April 29, 1985 12:00 PM

Despite the onslaught of rave reviews for Desperately Seeking Susan, Susan Seidelman is fretting about the fate of her first studio film. The 32-year-old director sits on a gray sofa in her stylish SoHo loft, whose clean lines and antic ’50s furniture reflect an obsession with detail. Even her rakish sweater dress, socks and high-heeled boots echo the pink-and-turquoise color scheme. She describes the mood of her opus as Girls Just Want to Have Fun, but that is not a subject Seidelman knows as well as she’d like.

A lot is at stake here, and Seidelman realizes it. After scoring a conspicuous succès d’estime with the gritty Smithereens, which she made for a rock-bottom $80,000 in 1982, the NYU film-school graduate waited two years before taking on another project. “A lot of women directors haven’t been given another chance after doing movies that failed, and I didn’t want people to think Smithereens was a fluke,” she says.

Seidelman doesn’t need to worry. Starring Rosanna (Baby, It’s You) Arquette as a bored housewife named Roberta, and Madonna as the amoral temptress of the title, Desperately Seeking Susan has made a strong showing at the box office, and Madonna‘s pubescent fans haven’t been its only champions. The New York Times declared it one of the year’s most idiosyncratic films. Some of Susan’s edge came from its wildly heterogeneous cast—and some from the creative tension that reportedly marked the 10-week shoot. Madonna, whose acting experience had been limited to videos, has been described as a “great white shark in goldfish clothing,” according to one associate. But Seidelman says she was no problem: “She was glad to have the part. I liked her sense of humor; she didn’t take herself or the character too seriously.” Arquette was another story. She and Seidelman went public with their differences. Rosanna told reporters that Susan was cowed by the pressure of her first high-profile project. “Rosanna’s a wonderful actress,” Seidelman observes, “but she’s very emotional. She and I banged heads a little, but I think that tension may even have helped the movie in the end.”

Unlike many of her contemporaries, Seidelman isn’t the sort who teethed on film noir. The oldest daughter of a hardware manufacturer and a teacher, she was raised in the suburbs of Philadelphia, where she spent her adolescence at shopping malls with girlfriends. Going to the movies meant catching Hayley Mills in The Parent Trap. Her interest in filmmaking didn’t take focus until she attended Pennsylvania’s Drexel University. Bored with design courses (“I couldn’t imagine spending the rest of my life behind a sewing machine”), she took a few film classes and put in time as a production assistant at a local television station.

None of it prepared her for NYU’s competitive filmmaking program, which she entered in 1974. “I was intimidated,” she remembers. “Everybody else had seen 50 billion German Expressionist movies, so I started going to five or six movies a week to catch up.” Success came with And You Act Like One, Too, her satirical short about a housewife’s first affair, which won a student Academy Award.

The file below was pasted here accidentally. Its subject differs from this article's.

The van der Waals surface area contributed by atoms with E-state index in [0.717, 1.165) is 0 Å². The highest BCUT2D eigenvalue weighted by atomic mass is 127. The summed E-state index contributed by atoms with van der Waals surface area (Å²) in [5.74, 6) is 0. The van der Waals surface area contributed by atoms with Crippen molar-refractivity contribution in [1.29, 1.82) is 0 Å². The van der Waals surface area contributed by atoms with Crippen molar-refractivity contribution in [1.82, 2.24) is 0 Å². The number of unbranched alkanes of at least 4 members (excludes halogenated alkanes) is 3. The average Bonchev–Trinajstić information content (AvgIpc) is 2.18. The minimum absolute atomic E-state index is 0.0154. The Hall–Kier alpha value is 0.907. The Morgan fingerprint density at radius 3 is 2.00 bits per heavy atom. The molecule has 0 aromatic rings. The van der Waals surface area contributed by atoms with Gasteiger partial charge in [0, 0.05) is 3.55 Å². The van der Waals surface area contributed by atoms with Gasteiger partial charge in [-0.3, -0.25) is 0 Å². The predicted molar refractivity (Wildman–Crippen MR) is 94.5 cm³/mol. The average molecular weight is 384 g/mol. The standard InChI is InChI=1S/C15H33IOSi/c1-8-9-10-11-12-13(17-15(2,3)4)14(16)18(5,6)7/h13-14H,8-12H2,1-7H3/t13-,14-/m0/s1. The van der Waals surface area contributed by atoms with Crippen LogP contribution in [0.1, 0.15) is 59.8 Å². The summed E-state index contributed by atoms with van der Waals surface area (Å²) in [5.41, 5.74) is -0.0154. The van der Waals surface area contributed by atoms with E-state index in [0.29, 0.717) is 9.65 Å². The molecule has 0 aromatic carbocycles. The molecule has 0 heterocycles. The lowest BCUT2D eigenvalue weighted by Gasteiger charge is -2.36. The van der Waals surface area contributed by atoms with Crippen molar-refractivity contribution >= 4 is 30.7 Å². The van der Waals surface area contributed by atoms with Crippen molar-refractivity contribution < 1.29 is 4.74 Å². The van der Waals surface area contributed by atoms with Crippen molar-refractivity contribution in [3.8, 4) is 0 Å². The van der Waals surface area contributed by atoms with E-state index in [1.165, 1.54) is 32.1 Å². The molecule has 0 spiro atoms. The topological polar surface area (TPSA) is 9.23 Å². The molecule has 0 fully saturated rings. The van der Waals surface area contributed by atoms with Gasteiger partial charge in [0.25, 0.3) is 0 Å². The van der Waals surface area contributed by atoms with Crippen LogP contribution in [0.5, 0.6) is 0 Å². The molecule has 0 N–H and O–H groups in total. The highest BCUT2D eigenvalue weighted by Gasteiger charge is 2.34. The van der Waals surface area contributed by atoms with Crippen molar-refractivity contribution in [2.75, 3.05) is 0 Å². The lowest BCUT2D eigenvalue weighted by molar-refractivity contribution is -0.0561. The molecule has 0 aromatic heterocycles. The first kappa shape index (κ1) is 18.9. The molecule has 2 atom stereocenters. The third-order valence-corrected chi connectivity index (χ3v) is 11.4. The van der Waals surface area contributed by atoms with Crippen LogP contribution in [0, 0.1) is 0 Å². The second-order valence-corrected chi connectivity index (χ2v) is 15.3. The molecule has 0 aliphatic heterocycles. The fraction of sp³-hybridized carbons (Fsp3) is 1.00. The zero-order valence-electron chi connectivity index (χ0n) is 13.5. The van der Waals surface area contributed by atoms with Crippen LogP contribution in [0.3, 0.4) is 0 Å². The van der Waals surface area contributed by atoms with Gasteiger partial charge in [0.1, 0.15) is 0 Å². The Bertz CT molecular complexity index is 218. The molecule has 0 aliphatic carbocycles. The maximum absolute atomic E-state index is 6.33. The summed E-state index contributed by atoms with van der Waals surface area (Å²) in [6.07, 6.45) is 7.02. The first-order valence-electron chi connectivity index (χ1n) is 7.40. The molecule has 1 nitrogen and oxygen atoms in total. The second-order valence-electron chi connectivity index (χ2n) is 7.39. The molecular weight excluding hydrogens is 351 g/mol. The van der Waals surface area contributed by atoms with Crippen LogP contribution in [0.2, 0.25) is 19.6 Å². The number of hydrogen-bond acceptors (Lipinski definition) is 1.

After getting her graduate film degree, she did free-lance editing, assisted on Jordache commercials and scraped together the money for her first feature, Smithereens. Seidelman made coffee for the crew when she wasn’t coaching actors or pleading with the owners of Manhattan’s Peppermint Lounge to let her stage scenes in the club. Bad luck and red tape didn’t daunt her. When actress Susan Berman (who plays a drifter much like Madonna‘s Susan) broke her leg rehearsing a fire-escape scene, Seidelman used the four-month layoff to work on the script and woo investors. And when the city refused to allow her to film in the subway, she concealed a camera in a carry-on bag and stole shots in the dead of the night. Says Berman, a close friend, “Susan is very endearing, but she’s one of the most determined people I know.”

After Smithereens was screened at Cannes, Seidelman traveled for a year—promoting it on the festival circuit and “eating a lot of lunch” with L.A. moguls. Discarding a flood of teen-movie scripts, she held out until Desperately Seeking Susan turned up. Overly superstitious (the strip of silk tied around her right wrist is a Brazilian magic charm), she reasoned, “How could I not do a movie with that title?”

“Part of me,” she adds, “is like Roberta. My roots are in the suburbs, and her life could have been mine. And part of me is like Susan. I’m not as free spirited as she is, but I find her existence appealing on a fantasy level—very romantic and unbourgeois.”

Indeed Seidelman’s life may have a certain upscale quality—she has stuck with the same photographer-boyfriend for years, and she cooks in a kitchen that is a suburbanite’s dream. But she is drawn to arty night spots like Area, and she has lived downtown ever since she moved to New York. Part of both worlds, she belongs to neither. “I’m an outsider,” she declares.

The afternoon light is dimming. Jumping up from the sofa, Seidelman fetches the Times Travel section from a long lacquered dining table. “Bahia, in Brazil,” she announces, brandishing a clipping. “I’m going away for a vacation, and I keep staring at my globe and wondering where.” When she comes back, like responsible Roberta, she plans to buy a new sofa and attend to her stack of new scripts. Like Susan, she’ll try not to take any of it too seriously.

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